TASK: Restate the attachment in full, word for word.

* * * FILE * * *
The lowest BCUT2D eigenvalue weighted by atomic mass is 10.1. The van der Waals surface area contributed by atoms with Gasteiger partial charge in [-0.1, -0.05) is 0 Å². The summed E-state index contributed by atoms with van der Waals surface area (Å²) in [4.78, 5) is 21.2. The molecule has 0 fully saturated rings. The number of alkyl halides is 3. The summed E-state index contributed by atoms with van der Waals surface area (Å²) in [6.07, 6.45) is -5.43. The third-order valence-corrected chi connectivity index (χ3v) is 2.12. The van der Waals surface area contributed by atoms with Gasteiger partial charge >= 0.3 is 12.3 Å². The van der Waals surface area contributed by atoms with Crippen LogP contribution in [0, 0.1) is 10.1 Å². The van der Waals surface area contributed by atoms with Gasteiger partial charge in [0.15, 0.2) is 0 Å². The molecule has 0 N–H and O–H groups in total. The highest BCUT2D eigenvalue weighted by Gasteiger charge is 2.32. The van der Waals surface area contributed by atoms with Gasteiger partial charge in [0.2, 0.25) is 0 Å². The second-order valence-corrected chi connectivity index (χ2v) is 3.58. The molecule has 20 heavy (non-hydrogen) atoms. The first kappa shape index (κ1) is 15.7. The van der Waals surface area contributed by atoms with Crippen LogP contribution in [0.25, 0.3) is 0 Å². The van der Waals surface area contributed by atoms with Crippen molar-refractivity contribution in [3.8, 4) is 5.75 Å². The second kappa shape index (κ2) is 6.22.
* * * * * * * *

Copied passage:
The lowest BCUT2D eigenvalue weighted by atomic mass is 10.1. The van der Waals surface area contributed by atoms with Gasteiger partial charge in [-0.1, -0.05) is 0 Å². The summed E-state index contributed by atoms with van der Waals surface area (Å²) in [4.78, 5) is 21.2. The molecule has 0 fully saturated rings. The number of alkyl halides is 3. The summed E-state index contributed by atoms with van der Waals surface area (Å²) in [6.07, 6.45) is -5.43. The third-order valence-corrected chi connectivity index (χ3v) is 2.12. The van der Waals surface area contributed by atoms with Gasteiger partial charge >= 0.3 is 12.3 Å². The van der Waals surface area contributed by atoms with Crippen LogP contribution in [0, 0.1) is 10.1 Å². The van der Waals surface area contributed by atoms with Gasteiger partial charge in [0.15, 0.2) is 0 Å². The molecule has 0 N–H and O–H groups in total. The highest BCUT2D eigenvalue weighted by Gasteiger charge is 2.32. The van der Waals surface area contributed by atoms with Gasteiger partial charge in [0.2, 0.25) is 0 Å². The second-order valence-corrected chi connectivity index (χ2v) is 3.58. The molecule has 20 heavy (non-hydrogen) atoms. The first kappa shape index (κ1) is 15.7. The van der Waals surface area contributed by atoms with Crippen LogP contribution in [0.25, 0.3) is 0 Å². The van der Waals surface area contributed by atoms with Crippen molar-refractivity contribution in [3.8, 4) is 5.75 Å². The second kappa shape index (κ2) is 6.22.